Review: The Yellow Room by Jess Vallance

tyrTitle: The Yellow Room
Author: Jess Vallance
Publisher: Hot Key Books
UK Release Date: 28th July 2016
Genres: Young Adult, Contemporary
Pages: 263
Format: Paperback
Source: Library

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Sixteen-year-old Anna receives a letter from her father’s girlfriend telling her he has died and asking to meet. Anna is drawn to Edie: her warmth, her character, her ability to rustle up delicious meals, all of which her own mother is seemingly incapable of . . . and the way she can tell Edie the secret that is buried inside her.

A tautly told, compelling tale about mothers and daughters and the lengths that some will go to, to make their dreams come true.

When I started to read this book, I was actually pretty excited. In the October of 2016, I bought and read Jess Vallance’s other novel, Birdy, because I knew she was making an appearance at YA Shot and I wanted to have a copy to get signed. I absolutely loved it, and it ended up being one of my favourite books of the year. I can find it quite tricky to track down good psychological thrillers within the YA genre, so I was pleased to have found an author that wrote excellently. However, much to my disappointment, I didn’t enjoy The Yellow Room nearly as much as I enjoyed Birdy, although I will still read any other books that Jess Vallance writes.

My main issue with this book was that it felt a little too unrealistic for me to truly enjoy it. I am well aware that psychological thrillers aren’t always entirely realistic – I don’t think that’s really the point of the genre – but this book just jumped too far from reality. I could sort of understand why Anna was so hesitant and scared around her secret, but when it started getting a lot more serious, I just thought it started to border on ridiculous. Leon, as well, I found a bit silly, and the sinister nature of their interactions felt creepy initially, but, again, I thought it started getting ridiculous – especially his really weird comments about how she’d make a great wife (the characters were fifteen/sixteen).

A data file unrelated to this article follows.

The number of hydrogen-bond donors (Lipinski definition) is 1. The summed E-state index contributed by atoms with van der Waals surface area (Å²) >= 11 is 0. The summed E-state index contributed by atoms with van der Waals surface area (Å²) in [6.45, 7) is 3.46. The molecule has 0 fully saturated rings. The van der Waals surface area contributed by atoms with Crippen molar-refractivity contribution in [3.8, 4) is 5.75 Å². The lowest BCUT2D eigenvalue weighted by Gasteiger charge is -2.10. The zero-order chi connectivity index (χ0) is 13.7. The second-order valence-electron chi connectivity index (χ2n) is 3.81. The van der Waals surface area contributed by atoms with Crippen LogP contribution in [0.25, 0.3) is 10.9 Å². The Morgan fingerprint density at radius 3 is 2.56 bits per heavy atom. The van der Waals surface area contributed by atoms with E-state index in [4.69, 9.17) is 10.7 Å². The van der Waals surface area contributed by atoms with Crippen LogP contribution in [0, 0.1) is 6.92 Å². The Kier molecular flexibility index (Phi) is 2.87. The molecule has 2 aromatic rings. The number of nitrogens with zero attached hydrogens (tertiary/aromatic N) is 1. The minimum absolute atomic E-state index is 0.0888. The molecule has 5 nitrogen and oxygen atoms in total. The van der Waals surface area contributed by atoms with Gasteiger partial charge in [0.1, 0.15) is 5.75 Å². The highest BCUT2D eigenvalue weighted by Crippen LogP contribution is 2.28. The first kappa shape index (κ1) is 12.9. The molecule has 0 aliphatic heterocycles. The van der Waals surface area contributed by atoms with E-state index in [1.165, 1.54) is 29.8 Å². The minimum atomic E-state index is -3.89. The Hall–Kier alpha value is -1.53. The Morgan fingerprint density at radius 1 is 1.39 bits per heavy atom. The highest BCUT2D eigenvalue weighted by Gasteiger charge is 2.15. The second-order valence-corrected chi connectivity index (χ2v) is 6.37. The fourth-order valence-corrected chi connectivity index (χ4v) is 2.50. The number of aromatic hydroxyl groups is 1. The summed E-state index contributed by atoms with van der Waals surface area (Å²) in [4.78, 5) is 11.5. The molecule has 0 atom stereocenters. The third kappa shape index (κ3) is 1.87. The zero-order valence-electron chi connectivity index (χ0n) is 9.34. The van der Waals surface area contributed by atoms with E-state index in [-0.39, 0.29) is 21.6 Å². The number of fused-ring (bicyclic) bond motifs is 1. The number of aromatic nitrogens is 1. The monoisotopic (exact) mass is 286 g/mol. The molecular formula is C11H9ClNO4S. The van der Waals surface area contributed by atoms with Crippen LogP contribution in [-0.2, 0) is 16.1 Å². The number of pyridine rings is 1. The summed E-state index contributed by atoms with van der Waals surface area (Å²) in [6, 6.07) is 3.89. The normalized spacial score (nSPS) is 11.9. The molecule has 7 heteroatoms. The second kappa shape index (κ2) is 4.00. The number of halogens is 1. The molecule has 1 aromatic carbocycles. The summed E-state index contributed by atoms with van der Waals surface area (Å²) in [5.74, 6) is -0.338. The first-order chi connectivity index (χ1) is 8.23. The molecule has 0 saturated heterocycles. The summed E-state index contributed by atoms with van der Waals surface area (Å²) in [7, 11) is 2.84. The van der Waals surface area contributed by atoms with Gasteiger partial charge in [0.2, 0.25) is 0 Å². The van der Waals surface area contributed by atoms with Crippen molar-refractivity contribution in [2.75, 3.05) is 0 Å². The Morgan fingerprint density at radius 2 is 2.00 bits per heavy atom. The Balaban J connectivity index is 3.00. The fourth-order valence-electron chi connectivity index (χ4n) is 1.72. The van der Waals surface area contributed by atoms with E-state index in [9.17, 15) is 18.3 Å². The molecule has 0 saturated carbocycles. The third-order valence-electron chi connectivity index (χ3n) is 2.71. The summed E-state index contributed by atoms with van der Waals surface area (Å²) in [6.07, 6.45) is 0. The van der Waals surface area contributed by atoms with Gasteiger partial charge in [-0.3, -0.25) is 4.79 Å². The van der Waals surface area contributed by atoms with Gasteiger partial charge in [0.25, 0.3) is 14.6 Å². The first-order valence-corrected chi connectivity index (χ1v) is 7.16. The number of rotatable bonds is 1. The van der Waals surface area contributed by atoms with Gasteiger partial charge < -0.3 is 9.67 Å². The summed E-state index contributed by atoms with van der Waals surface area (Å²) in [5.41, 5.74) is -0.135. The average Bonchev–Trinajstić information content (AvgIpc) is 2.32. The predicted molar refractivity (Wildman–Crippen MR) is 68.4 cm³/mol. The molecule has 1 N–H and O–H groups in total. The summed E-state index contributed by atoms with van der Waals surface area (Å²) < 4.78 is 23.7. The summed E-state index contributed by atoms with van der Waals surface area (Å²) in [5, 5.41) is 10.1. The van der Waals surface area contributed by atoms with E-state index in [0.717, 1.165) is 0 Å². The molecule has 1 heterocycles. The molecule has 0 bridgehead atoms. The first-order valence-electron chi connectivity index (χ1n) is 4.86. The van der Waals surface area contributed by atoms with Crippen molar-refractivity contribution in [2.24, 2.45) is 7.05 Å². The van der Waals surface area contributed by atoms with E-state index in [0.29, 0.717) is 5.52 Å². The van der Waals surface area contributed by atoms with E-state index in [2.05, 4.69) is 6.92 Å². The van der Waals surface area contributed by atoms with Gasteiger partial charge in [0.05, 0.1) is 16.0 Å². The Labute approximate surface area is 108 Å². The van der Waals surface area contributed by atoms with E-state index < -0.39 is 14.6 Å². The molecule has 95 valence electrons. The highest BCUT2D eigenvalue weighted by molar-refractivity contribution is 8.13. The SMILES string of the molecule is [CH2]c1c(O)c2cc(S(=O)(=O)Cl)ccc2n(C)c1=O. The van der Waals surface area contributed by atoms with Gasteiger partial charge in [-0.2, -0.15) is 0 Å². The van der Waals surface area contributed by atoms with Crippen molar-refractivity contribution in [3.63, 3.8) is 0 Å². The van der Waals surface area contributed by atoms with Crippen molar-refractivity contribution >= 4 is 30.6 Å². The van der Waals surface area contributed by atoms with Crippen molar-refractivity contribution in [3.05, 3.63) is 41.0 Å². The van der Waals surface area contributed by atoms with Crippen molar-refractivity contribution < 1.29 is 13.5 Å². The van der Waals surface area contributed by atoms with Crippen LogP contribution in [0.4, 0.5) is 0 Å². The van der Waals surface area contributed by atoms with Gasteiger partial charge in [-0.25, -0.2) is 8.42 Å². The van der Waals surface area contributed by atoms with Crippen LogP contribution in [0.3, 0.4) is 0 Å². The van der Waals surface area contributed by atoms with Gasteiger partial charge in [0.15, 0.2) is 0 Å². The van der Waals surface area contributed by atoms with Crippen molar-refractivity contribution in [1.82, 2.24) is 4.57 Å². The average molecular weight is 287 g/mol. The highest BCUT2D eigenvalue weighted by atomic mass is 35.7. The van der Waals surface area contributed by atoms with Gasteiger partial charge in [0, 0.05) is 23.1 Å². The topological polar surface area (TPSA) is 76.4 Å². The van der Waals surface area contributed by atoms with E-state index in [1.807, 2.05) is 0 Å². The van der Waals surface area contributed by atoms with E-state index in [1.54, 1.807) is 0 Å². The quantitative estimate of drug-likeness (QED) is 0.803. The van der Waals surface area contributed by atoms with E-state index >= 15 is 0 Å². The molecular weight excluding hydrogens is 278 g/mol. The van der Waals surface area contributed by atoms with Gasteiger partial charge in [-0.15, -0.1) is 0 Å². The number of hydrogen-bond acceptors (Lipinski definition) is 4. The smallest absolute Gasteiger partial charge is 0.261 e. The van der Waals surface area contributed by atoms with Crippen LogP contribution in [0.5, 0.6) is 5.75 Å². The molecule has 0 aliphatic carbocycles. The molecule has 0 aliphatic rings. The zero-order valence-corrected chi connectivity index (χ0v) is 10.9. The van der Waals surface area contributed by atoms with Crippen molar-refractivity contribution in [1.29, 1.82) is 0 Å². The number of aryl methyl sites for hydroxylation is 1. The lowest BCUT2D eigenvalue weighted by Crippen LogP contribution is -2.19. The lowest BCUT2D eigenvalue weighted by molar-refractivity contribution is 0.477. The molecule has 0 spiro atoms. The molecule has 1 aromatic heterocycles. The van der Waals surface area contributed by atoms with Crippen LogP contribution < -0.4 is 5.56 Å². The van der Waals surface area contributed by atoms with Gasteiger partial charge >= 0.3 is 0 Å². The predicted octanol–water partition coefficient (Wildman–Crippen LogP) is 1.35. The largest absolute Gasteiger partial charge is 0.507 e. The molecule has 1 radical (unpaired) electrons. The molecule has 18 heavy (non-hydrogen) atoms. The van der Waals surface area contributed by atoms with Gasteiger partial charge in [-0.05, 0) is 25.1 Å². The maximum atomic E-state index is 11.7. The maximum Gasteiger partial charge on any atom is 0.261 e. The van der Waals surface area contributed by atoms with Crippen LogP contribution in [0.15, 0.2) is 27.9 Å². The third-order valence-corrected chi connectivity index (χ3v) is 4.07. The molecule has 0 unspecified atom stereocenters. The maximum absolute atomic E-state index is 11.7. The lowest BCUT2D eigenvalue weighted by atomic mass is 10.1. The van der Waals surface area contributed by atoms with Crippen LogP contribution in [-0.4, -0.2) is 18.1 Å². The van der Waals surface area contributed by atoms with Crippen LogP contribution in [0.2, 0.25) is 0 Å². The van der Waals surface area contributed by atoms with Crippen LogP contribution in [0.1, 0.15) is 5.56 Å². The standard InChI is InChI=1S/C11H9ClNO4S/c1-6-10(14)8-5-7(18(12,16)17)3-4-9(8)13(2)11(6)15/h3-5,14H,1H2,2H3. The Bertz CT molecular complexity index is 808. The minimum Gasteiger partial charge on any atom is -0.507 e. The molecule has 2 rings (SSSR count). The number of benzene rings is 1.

I also found the ending to be frankly a bit anti-climactic. I don’t know if my expectations were too high because of how much I’d enjoyed Birdy, and because of how clever and dramatic the ending was in that book (seriously, it had one of my favourite plot twists ever at the end), but in comparison The Yellow Room was disappointing. I wouldn’t really call what happened a big twist in the same way; there were surprises, yes, but it was more like there were a few mini twists, and Anna was given a warning that she ignored, but somewhat gave away roughly what would happen. It was rather creepy though, I will say that.

However, there were good points to this book – it wasn’t just all bad, although I may have made it sound as if this is the case. I really liked how it had a single-parent family, and the reason that Anna’s relationship with her mother didn’t work was because of her mother’s focus on her work, not because there wasn’t a father around. It was definitely a nice change to see a successful single-parent family! I also loved her friends; I thought that Sienna and George were absolutely hilarious, and when there were lighter moments with them and Anna, it was a joy to read. I liked how Edie and Anna had a really good relationship as well, and how Anna could trust in her like a mother or a best friend – it was just the way things went from there that put me off.

Overall, I do think that on the whole Jess Vallance has managed to write another creepy book, with an excellent cast of characters. However, I just found the plot a little too far-fetched and slightly ridiculous, and this stopped me from truly loving the book as I’d hoped.

3-0

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